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Brazilian ginseng-Suma

Suma, also called Brazilian ginseng (Pfaffia paniculata) is the root of a shrubby ground vine which has an intricate and deep root system. The plant is indigenous to the rainforests of the Amazon basin, as well as other tropical parts of Brazil, Ecuador, Panama, Paraguay, Peru, and Venezuela.

The main constituents of Suma are the saponins, including pfaffic acid and six unique pfaffosides, which are divided into two groups. Pfaffosides A, B, and C are classified as nortriterpene gluconisides; and pfaffosides D, E, and F are nortriterpene saponins.

Suma Root contains 19 different amino acids, a large number of electrolytes, and trace minerals including iron, magnesium, cobalt, silica, zinc, and vitamins A, B1, B2, E, K, and pantothenic acid.


Since its first botanical recording in 1826, Suma has been referred to by several botanical names, but most importantly Pfaffia paniculata. In South America Suma is known as para toda (which means "for all things") and as Brazilian ginseng, since it is widely used with many applications (much like "regular" ginseng).

Brazilian Ginseng is well known in the South American culture. It is an herbal supplement that is beneficial to good mental pressure and effort, and it supports recovery and recuperate after illness. Suma hundreds of years was put long as female tonic, "it helps discomfort before / around / during menstruation. Now, it is becoming increasingly popular in the western world.

braziliaanse ginseng plant Photo: Brazilian ginseng is a plant with an elaborate root system. In addition to the roots, the shrub was originally used by native inhabitants of the rainforest as a wholesome herb.
braziliaanse ginseng wortel Photo: Suma has an extensive network of roots below the surface of the earth. The root can be ground and used as a wholesome herb. It can also be added as flavouring or used to make tea.


Brazilian ginseng can be taken in capsules, and as a tea beverage. It can also enhance the flavour of chicken soup. Suma root products are now becoming more widely available; several encapsulated, ground-root products, root extract powders and liquid extracts (decoctions) are out there.

Brazilian ginseng is mostly used internally but it can be found in certain cosmetics, such as facial creams, moisturizers and shampoo.

Suma nourishes and protects the skin and makes rough skin soft and smooth.

It is not clear whether Brazilian Ginseng was already on the market and consumed to a significant degree before 15 May 1997 and whether it is therefore, according the EU Novel Food Regulation, allowed to be used as or in food supplements and as or in food. Other specific legislation, however, may restrict the placing of Brazilian Ginseng as a food or food ingredient on the market in some Member States.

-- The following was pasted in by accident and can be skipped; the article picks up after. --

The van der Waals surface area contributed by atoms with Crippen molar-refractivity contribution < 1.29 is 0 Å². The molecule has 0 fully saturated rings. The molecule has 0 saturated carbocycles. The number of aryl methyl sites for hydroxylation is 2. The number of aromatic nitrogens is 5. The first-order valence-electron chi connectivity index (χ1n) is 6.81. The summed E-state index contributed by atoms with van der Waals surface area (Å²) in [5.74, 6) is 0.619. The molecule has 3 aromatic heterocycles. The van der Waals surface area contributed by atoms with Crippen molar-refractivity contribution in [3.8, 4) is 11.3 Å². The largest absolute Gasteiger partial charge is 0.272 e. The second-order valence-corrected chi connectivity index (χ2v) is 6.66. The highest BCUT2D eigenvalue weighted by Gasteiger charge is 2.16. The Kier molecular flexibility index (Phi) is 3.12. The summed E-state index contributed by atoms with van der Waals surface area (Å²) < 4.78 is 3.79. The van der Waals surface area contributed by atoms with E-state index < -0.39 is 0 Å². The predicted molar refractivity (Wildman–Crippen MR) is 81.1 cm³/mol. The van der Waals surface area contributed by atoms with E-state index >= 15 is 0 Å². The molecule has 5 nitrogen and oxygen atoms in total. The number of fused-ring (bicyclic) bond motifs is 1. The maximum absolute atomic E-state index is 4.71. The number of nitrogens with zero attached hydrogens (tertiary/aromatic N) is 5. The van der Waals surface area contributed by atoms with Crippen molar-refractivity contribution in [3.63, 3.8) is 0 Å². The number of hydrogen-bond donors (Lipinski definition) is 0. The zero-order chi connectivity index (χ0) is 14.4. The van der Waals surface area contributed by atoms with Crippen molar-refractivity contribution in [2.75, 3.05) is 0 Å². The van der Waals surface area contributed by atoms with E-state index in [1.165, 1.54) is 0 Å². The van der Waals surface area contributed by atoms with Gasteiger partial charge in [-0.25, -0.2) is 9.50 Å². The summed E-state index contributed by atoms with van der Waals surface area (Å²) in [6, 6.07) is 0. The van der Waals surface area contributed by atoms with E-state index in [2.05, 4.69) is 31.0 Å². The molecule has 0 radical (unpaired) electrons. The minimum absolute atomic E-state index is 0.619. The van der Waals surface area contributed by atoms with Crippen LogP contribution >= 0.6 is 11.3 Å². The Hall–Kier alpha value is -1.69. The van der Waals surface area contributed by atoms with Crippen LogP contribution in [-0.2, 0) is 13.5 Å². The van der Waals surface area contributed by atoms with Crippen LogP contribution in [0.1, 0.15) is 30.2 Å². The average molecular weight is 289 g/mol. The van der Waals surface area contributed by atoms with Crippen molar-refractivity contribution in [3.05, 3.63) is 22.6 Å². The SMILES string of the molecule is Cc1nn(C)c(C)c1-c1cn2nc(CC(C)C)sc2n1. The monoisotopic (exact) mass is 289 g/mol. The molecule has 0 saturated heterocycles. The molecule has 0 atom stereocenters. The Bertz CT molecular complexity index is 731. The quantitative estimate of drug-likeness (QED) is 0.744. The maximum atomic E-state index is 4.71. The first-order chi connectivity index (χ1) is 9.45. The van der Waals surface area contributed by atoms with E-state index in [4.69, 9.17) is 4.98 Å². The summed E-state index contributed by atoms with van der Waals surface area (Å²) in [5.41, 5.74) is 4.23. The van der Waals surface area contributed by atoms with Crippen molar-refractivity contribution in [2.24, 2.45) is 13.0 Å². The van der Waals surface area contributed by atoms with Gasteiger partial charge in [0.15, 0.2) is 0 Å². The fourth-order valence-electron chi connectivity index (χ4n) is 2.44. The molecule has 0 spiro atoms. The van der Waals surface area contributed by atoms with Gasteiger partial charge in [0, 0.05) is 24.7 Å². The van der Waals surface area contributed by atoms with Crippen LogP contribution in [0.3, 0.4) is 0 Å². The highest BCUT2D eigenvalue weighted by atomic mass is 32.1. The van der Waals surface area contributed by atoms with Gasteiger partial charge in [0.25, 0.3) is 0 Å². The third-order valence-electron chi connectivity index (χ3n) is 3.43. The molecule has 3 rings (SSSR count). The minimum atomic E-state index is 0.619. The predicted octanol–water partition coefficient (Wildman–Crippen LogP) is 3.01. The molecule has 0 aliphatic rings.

The German Commission E Monographs, a therapeutic guide to herbal medicine, does not mention Brazilian Ginseng.

Brazilian Ginseng is also not mentioned in the EHIA Inventory List of Herbals that are considered to be Food.

Extracts of Pfaffia paniculata for use in cosmetics however, are as such mentioned for softening in EU Decision 96/335/EG from EU Cosmetic Directive 76/768/EEG and/or 2006/257/EG.

Beneficial for:

Brazilian ginseng is like regular ginseng an adaptogen, a plant that increases the resistance.

The original inhabitants of the Amazon used Suma last 300 years: as an invigorating tonic for energy and protect against aging, as aphrodisiacs, as a natural sedative and for its stomach-reinforcing effect.

Brazilian ginseng is good for the blood vessels, is good for the nervous system and digestion.

Suma is good for increasing endurance, reduces sensitivity to stress, boosts the immune system and helps lower cholesterol.

Suma promotes the (natural) immune system of the body cells and protects against aging.

According to the Dutch Guidelines KOAG / KAG allowable terms, related to this product, are: See website from EFSA for possible allowed health claims: http://ec.europa.eu/nuhclaims/?event=search

So far, the European Food Safety Authority (EFSA) has not approved any of the submitted health claims for this product or its components, and these should therefore not be used in the EU.

Industrial application

Nothing is found that Brazilian Ginseng is used for any other purpose than as a food component or in cosmetics.


For high doses effects, dry Suma root is given at dosage of 5-10 grams per day preferably divided in 3 applications per day.

As a food supplement Brazilian Ginseng is most often advised in dosage from 2 - 4 grams of dry root per day.

If a concentrated Suma extract powder (ratio = 10:1) is used, a dosage of 100-250 mg per day should should be sufficient.

For cosmetics, there is no established recommended dosage, although impact would have to increase as the dose is increased. For working Suma extract powder into cosmetics, most often an up to 1% concentration in the final cosmetic product is mostly added.


There is no indication that Suma could be dangerous. No toxic effects are seen when used orally or topically.

Be advised: This document is for professionals only. It is the responsibility of the user to refer to the laws in force in the country of sale and determine the relevance of the products for the intended use. This ingredient is not intended to treat, cure or prevent any disease. The allegations have not all been evaluated by EFSA, they are not intended to be labelled on a commodity to the consumer.

More information / news

2004-08-16 RFI Brazilian ingredients

Copyright 2011 Benseng Foodsupplements BV, Veghel, The Netherlands. See: www.benseng.nl

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